Bauhaus-Universität Weimar

Titel:
The Cyclopaedia of Anatomy and Physiology, vol. 2: Dia-Ins
Person:
Todd, Robert Bentley
PURL:
https://digitalesammlungen.uni-weimar.de/viewer/image/lit25760/688/
680 ANIMAL HEAT. 
gradually lose it, as has been shown in a 
former passage of this article. The native of 
the colder clime is more robust, and his nervous 
system, less impressible, resists painful sensa¬ 
tions in a greater degree, and is not over¬ 
whelmed by the first effects of noxious influ¬ 
ences. This conclusion is also susceptible of 
demonstration by the way of direct experiment. 
If during summer a frog be completely im¬ 
mersed in a small quantity of water at the ordi¬ 
nary temperature of this season of the year, 
and the same experiment be repeated during 
winter with water heated to the summer pitch, 
the animal will live much longer in the latter 
than in the former instance. The nervous sys¬ 
tem of the animal, by the continued action of 
the cold of the autumn and winter, has been 
rendered much more capable of resisting noxi¬ 
ous influences, as we have had occasion to see 
already. It is on the same principle that the 
Finlander, according to the account of Acerbi, 
can endure a bath at a much higher tempera¬ 
ture than it could be borne by a native of a 
warm or more temperate climate. 
Effects of various other causes of modi¬ 
fication IN EXTERNAL AGENTS. 
The effects of external heat and cold on the 
sensations and on the system in general are not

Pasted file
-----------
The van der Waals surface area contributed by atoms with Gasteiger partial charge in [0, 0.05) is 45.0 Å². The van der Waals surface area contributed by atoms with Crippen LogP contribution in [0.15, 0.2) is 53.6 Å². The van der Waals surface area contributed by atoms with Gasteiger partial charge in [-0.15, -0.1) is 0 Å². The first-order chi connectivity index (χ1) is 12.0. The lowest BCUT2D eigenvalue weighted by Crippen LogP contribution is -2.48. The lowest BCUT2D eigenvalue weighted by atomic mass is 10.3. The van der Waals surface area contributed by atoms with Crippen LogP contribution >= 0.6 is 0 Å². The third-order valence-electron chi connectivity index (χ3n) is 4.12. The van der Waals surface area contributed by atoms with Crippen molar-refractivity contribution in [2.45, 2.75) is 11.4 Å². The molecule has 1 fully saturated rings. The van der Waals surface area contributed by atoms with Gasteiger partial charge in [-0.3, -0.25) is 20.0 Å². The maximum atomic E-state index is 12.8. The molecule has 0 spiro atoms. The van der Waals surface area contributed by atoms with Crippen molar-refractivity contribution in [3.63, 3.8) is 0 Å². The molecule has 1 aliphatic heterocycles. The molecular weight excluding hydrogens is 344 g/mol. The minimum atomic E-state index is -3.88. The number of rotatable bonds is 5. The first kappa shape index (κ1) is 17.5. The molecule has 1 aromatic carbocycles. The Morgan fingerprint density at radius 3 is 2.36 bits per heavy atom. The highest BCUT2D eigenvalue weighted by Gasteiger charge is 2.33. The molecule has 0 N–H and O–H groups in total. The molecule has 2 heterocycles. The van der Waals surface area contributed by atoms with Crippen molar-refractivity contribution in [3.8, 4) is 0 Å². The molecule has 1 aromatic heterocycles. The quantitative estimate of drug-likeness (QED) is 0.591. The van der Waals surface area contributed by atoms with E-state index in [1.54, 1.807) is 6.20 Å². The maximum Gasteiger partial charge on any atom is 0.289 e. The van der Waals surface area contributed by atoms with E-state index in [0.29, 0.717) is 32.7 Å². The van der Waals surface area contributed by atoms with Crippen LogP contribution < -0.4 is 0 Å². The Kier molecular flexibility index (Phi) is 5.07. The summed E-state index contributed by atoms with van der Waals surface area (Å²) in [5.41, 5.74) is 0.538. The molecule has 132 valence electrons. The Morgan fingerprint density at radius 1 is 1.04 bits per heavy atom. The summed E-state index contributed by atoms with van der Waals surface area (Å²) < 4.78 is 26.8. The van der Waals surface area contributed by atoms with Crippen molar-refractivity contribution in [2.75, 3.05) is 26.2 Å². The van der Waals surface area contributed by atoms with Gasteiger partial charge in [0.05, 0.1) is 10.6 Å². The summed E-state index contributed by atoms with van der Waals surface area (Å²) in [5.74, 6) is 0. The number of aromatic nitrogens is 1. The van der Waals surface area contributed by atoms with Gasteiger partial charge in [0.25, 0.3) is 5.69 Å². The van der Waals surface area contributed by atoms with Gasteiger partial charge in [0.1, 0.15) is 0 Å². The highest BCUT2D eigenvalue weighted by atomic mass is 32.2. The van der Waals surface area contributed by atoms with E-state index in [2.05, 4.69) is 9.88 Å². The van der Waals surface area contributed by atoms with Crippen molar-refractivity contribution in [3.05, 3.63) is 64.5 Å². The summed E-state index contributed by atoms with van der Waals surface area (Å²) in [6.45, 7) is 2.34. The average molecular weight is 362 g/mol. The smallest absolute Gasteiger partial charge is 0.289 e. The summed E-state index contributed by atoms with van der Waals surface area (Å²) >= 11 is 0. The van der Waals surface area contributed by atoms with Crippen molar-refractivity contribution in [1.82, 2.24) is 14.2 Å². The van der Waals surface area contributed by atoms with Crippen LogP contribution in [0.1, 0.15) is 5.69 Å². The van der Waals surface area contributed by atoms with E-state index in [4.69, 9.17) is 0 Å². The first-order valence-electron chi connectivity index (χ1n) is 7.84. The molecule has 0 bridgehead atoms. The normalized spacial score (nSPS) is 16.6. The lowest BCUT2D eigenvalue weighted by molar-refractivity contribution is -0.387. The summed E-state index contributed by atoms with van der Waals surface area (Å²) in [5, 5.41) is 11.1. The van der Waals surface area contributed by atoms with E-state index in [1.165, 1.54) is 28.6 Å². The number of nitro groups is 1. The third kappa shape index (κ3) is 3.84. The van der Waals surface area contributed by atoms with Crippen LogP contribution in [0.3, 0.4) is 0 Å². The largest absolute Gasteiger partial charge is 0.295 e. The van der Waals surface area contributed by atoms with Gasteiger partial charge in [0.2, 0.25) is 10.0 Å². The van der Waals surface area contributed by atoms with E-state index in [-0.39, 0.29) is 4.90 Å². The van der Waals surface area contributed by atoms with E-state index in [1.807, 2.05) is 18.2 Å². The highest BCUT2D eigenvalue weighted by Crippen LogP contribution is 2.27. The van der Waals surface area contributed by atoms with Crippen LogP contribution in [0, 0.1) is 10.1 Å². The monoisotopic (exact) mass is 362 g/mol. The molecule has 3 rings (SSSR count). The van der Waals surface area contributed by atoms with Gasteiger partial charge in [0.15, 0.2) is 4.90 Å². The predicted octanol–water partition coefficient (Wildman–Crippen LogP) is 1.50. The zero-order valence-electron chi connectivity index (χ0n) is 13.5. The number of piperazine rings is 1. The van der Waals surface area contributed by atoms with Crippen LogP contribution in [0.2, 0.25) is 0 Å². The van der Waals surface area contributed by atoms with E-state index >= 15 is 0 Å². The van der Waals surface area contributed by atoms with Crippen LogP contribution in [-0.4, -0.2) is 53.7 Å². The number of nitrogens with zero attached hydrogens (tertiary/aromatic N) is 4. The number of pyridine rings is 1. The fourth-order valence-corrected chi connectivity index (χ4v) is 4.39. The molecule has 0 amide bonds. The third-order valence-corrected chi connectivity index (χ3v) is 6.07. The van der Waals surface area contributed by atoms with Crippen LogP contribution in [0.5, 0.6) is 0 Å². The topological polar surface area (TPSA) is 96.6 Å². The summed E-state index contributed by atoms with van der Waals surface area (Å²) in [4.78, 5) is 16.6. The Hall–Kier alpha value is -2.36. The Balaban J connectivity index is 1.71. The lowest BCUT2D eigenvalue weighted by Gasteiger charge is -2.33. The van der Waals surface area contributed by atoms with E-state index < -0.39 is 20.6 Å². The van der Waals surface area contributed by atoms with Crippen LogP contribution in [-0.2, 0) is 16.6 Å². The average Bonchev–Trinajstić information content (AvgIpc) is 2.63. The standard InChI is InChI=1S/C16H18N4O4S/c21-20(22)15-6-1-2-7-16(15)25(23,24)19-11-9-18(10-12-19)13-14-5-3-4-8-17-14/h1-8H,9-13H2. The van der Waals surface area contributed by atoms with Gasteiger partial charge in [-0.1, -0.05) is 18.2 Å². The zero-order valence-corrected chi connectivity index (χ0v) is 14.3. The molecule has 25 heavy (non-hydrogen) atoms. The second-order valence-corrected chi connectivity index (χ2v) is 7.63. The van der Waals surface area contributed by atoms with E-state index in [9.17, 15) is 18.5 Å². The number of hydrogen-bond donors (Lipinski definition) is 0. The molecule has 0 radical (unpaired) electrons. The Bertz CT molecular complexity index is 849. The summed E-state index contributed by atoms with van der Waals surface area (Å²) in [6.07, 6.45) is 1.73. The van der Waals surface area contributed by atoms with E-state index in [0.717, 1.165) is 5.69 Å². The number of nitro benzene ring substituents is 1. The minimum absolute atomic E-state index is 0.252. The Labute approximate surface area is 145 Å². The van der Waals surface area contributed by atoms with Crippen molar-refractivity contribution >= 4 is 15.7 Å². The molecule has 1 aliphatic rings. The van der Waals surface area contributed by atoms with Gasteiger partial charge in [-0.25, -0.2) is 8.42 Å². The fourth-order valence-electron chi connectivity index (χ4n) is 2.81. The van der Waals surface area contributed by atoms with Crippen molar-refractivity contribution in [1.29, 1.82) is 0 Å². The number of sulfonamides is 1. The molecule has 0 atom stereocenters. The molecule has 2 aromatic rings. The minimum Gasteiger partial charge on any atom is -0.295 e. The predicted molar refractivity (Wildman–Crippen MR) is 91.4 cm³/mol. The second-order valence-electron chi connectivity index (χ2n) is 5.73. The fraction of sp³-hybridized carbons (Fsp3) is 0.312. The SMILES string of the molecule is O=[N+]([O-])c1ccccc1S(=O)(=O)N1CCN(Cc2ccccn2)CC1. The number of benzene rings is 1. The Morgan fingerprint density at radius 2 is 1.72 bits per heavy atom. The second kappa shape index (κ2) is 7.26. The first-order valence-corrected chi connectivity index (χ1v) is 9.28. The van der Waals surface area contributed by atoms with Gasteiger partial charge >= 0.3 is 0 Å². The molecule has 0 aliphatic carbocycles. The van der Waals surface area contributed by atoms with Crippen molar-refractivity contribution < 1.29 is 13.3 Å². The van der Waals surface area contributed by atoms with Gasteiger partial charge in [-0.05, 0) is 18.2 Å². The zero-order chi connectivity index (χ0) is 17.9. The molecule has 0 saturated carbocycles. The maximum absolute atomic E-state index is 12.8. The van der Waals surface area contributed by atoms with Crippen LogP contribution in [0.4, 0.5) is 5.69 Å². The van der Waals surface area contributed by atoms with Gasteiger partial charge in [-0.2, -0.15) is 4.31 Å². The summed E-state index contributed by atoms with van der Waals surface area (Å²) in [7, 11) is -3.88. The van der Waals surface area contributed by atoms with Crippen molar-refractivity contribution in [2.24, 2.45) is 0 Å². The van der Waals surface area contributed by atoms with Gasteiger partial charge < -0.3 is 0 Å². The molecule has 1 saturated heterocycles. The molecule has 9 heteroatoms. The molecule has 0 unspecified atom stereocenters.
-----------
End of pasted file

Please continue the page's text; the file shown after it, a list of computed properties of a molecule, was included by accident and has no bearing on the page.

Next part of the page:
altogether dependent on degrees of temperature. 
Even at the same degree atmospheric effects 
are often very different, being principally influ¬ 
enced by the state of dryness or moisture, and 
by that of motion or rest, of the air. Speaking 
generally, media exert modifying influences 
other than those comprised in their tempera¬ 
ture upon the phenomena of animal heat. Eva¬ 
poration is a powerful cause of cooling, which 
increases in the same measure as the evapora¬ 
tion. In the summer season, consequently, 
during a state of the weather in which the 
temperature is the same, but the hygromé¬ 
trie condition different, the heat of the body 
will be higher in moist than in dry air. In the 
same way we observe all the effects of excessive 
temperature upon the body to be much more 
intense with a moist than with a dry atmo¬ 
sphere. In theclimate of northern France orEng- 
land it would be impossible to stand a vapour- 
bath at a temperature between 40° and 50° c. 
(104° to 122° F.) for more than ten or twelve 
minutes ; but with a perfectly dry state of the 
air it is possible to bear a temperature twice, or 
more than twice as high during the same space 
of time. M. Delaroche found that he could 
not remain in a vapour-bath raised in the 
course of eight minutes from 37°,5 to 51°,25 c. 
(100° to 125° F.) for more than ten minutes 
and a half, although the bath fell one degree. 
M. Berger was compelled to make his escape 
within twelve minutes and a half from a vapour- 
bath the temperature of which had risen ra¬ 
pidly from 41°,25 to 53°,75c. (106°to 129°F.). 
Both of these experimenters felt themselves 
become weak and unstable on their legs, and 
were affected with vertigo, thirst, &c. The 
weakness and thirst continued through the